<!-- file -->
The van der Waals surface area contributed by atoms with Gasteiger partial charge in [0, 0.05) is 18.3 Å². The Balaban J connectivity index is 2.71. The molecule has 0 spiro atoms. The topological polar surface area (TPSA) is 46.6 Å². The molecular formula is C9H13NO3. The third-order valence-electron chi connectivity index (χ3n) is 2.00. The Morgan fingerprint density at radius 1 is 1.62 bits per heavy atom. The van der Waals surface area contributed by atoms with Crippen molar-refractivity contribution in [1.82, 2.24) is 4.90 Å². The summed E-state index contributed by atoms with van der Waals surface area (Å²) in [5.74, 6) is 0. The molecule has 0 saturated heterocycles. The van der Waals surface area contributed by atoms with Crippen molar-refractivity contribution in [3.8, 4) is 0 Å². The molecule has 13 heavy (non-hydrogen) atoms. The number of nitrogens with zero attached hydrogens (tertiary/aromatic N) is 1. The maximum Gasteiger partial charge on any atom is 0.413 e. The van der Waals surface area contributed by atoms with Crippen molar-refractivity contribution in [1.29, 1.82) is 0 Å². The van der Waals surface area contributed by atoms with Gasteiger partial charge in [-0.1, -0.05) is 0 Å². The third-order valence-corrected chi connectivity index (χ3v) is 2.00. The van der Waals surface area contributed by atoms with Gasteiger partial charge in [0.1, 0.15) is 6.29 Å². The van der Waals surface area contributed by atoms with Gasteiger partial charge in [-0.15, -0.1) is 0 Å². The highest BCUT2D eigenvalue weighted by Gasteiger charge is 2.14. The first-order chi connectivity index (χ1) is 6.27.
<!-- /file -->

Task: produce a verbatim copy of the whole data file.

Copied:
The van der Waals surface area contributed by atoms with Gasteiger partial charge in [0, 0.05) is 18.3 Å². The Balaban J connectivity index is 2.71. The molecule has 0 spiro atoms. The topological polar surface area (TPSA) is 46.6 Å². The molecular formula is C9H13NO3. The third-order valence-electron chi connectivity index (χ3n) is 2.00. The Morgan fingerprint density at radius 1 is 1.62 bits per heavy atom. The van der Waals surface area contributed by atoms with Crippen molar-refractivity contribution in [1.82, 2.24) is 4.90 Å². The summed E-state index contributed by atoms with van der Waals surface area (Å²) in [5.74, 6) is 0. The molecule has 0 saturated heterocycles. The van der Waals surface area contributed by atoms with Crippen molar-refractivity contribution in [3.8, 4) is 0 Å². The molecule has 13 heavy (non-hydrogen) atoms. The number of nitrogens with zero attached hydrogens (tertiary/aromatic N) is 1. The maximum Gasteiger partial charge on any atom is 0.413 e. The van der Waals surface area contributed by atoms with Crippen molar-refractivity contribution in [1.29, 1.82) is 0 Å². The van der Waals surface area contributed by atoms with Gasteiger partial charge in [-0.1, -0.05) is 0 Å². The third-order valence-corrected chi connectivity index (χ3v) is 2.00. The van der Waals surface area contributed by atoms with Gasteiger partial charge in [0.1, 0.15) is 6.29 Å². The van der Waals surface area contributed by atoms with Gasteiger partial charge in [-0.15, -0.1) is 0 Å². The highest BCUT2D eigenvalue weighted by Gasteiger charge is 2.14. The first-order chi connectivity index (χ1) is 6.27.